Tackling Preprint Problems
Researchers are able to access the work of others in their field almost as soon as it is available. However, it is important not to forget the main problem with preprints: they have not been peer-reviewed.
Fortunately, several preprint servers do carry out some checks on articles. MedRxiv, carries out pre-screening. This covers checks for plagiarism, ethical approval, and author consent. Authors must also disclose their funding sources and make their raw data available. Finally, experts check whether submitted articles are spam or pseudoscience or carry an obvious risk of harm (e.g. by claiming cigarettes do not cause cancer.) During the pandemic, MedRxiv and BioRxiv have also stopped publishing predictions of drugs that might treat the virus, unless substantial evidence is provided.
Some preprint servers also allow readers to comment on articles. This is one way to give useful feedback or flag bad science, especially if comments are moderated. A few journals have also started adding reviewer comments to the preprint version of articles, once they are available.
During the pandemic, some preprint servers have stepped up their scrutiny of new articles. Screeners are on the lookout for papers that might fuel conspiracy theories, for example. This was prompted by a now-withdrawn preprint that noted similarities between the new coronavirus and HIV. Despite being quickly flagged as poor science by many readers, the article triggered claims that the new coronavirus is man-made.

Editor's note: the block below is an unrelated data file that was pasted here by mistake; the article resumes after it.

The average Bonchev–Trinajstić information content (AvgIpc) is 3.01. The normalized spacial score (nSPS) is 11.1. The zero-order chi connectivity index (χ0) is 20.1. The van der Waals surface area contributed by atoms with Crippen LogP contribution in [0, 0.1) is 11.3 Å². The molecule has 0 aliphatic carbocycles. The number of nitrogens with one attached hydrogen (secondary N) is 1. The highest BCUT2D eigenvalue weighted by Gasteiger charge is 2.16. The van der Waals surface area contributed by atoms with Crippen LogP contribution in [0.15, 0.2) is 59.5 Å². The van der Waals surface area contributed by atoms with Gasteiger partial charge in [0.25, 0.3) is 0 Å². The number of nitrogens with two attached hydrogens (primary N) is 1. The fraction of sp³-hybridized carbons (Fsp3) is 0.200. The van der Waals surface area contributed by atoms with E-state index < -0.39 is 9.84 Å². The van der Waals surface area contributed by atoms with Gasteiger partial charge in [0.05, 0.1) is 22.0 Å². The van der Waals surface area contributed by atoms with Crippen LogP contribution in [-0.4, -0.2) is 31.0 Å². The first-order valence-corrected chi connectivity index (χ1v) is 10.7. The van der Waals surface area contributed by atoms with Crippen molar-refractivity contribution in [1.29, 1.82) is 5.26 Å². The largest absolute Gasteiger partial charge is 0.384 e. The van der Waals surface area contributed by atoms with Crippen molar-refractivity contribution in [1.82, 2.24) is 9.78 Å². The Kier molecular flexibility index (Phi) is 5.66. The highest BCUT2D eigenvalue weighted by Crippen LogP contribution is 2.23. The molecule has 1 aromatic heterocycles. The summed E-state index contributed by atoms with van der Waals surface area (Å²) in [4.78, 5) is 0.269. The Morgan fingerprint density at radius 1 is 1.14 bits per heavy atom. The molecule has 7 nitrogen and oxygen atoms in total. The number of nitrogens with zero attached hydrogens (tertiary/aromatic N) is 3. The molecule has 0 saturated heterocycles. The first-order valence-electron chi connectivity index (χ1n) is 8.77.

Several servers, including BioRxiv, have decided not to release preprints that suggest treatments for COVID based on computer models alone. This is because of the potential danger of the preprints leading to people taking untested drugs in an attempt to fight the virus. In all, it seems that many preprint servers are trying hard to ensure that only “good” science is released during this global crisis.
How to Submit a Successful Preprint
Are you planning to submit a preprint during the pandemic? Here are a few useful tips that should help you share your research as quickly and effectively as possible.
- Make sure that all authors and co-authors are happy with the preprint, and that it is good enough for submission to a journal, before sending it. Don’t submit a preprint if you know it has problems.
- Think about your target audience when choosing a server—where in the world are they? Which field do they work in?
- Check the server’s policies. Don’t waste your time on one that will not accept your article.
- Take care with your title and abstract. During the pandemic, your article might have a wider audience; think about how it could be interpreted by a non-scientist.
- Share your preprint to get feedback and be prepared to update it, if necessary.
- Finally, don’t forget to link your preprint to the published article, when it is available (some servers will do this for you.)
Do you normally publish your articles as preprints? What are the pros and cons of preprints, in your opinion? Share your thoughts in the comments below.